310. The Words of the Year (Part 1)

In this series of three new episodes Amber, Paul and I talk about a list of the 10 Words of the Year which have been added to the Collins English Dictionary. We’re going to explain the words and discuss the issues behind them and I’ll also explain and clarify a lot of the language you’re going to hear in our conversation.

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Links
Article in The Guardian about the 10 Words of the Year
Collins Dictionary Q&A about the Words of the Year

Transcript to the Introduction and some notes for language analysis
Hello everyone – welcome to another episode of LEP. I hope you’re doing well… etc.

This introduction is being recorded on 18 November, on a Wednesday, but the rest of this episode and the other 2 episodes in this series were recorded a couple of weeks ago.

This episode is all about the Collins Dictionary Words of the Year 2015.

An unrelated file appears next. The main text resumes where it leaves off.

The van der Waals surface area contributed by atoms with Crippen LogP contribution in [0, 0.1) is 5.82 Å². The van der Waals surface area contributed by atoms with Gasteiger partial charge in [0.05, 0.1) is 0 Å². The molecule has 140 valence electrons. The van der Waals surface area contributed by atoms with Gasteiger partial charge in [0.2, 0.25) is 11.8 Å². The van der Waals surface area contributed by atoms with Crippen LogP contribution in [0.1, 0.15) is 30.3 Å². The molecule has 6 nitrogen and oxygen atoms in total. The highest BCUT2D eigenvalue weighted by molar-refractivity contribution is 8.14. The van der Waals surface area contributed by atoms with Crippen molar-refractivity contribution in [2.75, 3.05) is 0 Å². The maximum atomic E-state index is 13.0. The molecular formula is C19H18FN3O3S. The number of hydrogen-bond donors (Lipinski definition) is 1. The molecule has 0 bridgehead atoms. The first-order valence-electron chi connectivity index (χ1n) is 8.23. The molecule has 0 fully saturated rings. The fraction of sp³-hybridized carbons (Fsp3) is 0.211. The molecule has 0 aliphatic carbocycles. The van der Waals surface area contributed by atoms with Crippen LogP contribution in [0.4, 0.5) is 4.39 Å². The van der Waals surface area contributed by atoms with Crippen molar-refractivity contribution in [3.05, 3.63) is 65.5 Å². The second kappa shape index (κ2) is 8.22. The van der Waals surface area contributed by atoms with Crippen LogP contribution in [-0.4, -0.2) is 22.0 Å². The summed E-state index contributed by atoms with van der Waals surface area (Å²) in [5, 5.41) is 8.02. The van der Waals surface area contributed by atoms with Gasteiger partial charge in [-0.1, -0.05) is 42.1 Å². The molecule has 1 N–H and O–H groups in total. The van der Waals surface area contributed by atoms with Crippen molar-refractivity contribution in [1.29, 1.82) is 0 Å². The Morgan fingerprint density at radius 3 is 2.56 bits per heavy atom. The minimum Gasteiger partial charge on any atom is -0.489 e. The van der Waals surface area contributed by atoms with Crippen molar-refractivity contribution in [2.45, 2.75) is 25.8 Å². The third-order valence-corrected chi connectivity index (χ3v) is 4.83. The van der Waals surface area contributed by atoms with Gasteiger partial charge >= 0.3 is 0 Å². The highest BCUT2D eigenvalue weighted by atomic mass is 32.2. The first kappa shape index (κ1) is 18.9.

What’s that?

let me break it down.

First of all, Collins are a publisher of dictionaries, and so it’s their job to monitor the usage of words in order to decide which words should be added to the dictionary every year. They do this by noticing new words and seeing how often they have been used in the last 12 months. They then pick some of the more commonly used new words and add them to the dictionary. These are their ‘words of the year’.

How do they monitor the words? They have a special database of word usage called a Corpus. This is a quote from the Collins website:

“This evidence is based on our 4.5-billion-word database of language called the Collins Corpus. The words in the Corpus are taken from a huge range of sources of spoken and written English, including newspapers, radio and other types of media, from all over the world.” Link here.